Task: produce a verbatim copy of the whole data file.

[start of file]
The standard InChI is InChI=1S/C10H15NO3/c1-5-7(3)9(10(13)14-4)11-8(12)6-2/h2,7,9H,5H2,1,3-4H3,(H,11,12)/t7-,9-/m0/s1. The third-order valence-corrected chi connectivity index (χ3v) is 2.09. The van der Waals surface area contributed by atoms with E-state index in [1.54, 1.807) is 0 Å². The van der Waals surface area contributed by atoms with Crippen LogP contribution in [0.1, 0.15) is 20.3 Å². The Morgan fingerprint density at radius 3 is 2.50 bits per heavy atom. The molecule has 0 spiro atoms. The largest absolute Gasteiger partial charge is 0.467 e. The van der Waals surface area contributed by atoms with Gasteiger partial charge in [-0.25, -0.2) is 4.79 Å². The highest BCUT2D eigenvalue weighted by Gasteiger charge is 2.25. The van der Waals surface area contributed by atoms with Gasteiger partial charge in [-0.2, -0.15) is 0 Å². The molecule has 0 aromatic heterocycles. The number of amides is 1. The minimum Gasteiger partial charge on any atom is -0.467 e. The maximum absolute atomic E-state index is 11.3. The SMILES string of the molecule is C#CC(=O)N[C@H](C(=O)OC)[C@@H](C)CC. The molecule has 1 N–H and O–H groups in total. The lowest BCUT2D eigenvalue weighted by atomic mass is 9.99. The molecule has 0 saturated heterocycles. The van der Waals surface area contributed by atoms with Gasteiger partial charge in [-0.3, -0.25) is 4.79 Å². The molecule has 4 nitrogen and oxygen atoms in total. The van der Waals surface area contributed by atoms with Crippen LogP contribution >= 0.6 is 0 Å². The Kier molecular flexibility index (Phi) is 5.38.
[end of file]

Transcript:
The standard InChI is InChI=1S/C10H15NO3/c1-5-7(3)9(10(13)14-4)11-8(12)6-2/h2,7,9H,5H2,1,3-4H3,(H,11,12)/t7-,9-/m0/s1. The third-order valence-corrected chi connectivity index (χ3v) is 2.09. The van der Waals surface area contributed by atoms with E-state index in [1.54, 1.807) is 0 Å². The van der Waals surface area contributed by atoms with Crippen LogP contribution in [0.1, 0.15) is 20.3 Å². The Morgan fingerprint density at radius 3 is 2.50 bits per heavy atom. The molecule has 0 spiro atoms. The largest absolute Gasteiger partial charge is 0.467 e. The van der Waals surface area contributed by atoms with Gasteiger partial charge in [-0.25, -0.2) is 4.79 Å². The highest BCUT2D eigenvalue weighted by Gasteiger charge is 2.25. The van der Waals surface area contributed by atoms with Gasteiger partial charge in [-0.2, -0.15) is 0 Å². The molecule has 0 aromatic heterocycles. The number of amides is 1. The minimum Gasteiger partial charge on any atom is -0.467 e. The maximum absolute atomic E-state index is 11.3. The SMILES string of the molecule is C#CC(=O)N[C@H](C(=O)OC)[C@@H](C)CC. The molecule has 1 N–H and O–H groups in total. The lowest BCUT2D eigenvalue weighted by atomic mass is 9.99. The molecule has 0 saturated heterocycles. The van der Waals surface area contributed by atoms with Gasteiger partial charge in [-0.3, -0.25) is 4.79 Å². The molecule has 4 nitrogen and oxygen atoms in total. The van der Waals surface area contributed by atoms with Crippen LogP contribution >= 0.6 is 0 Å². The Kier molecular flexibility index (Phi) is 5.38.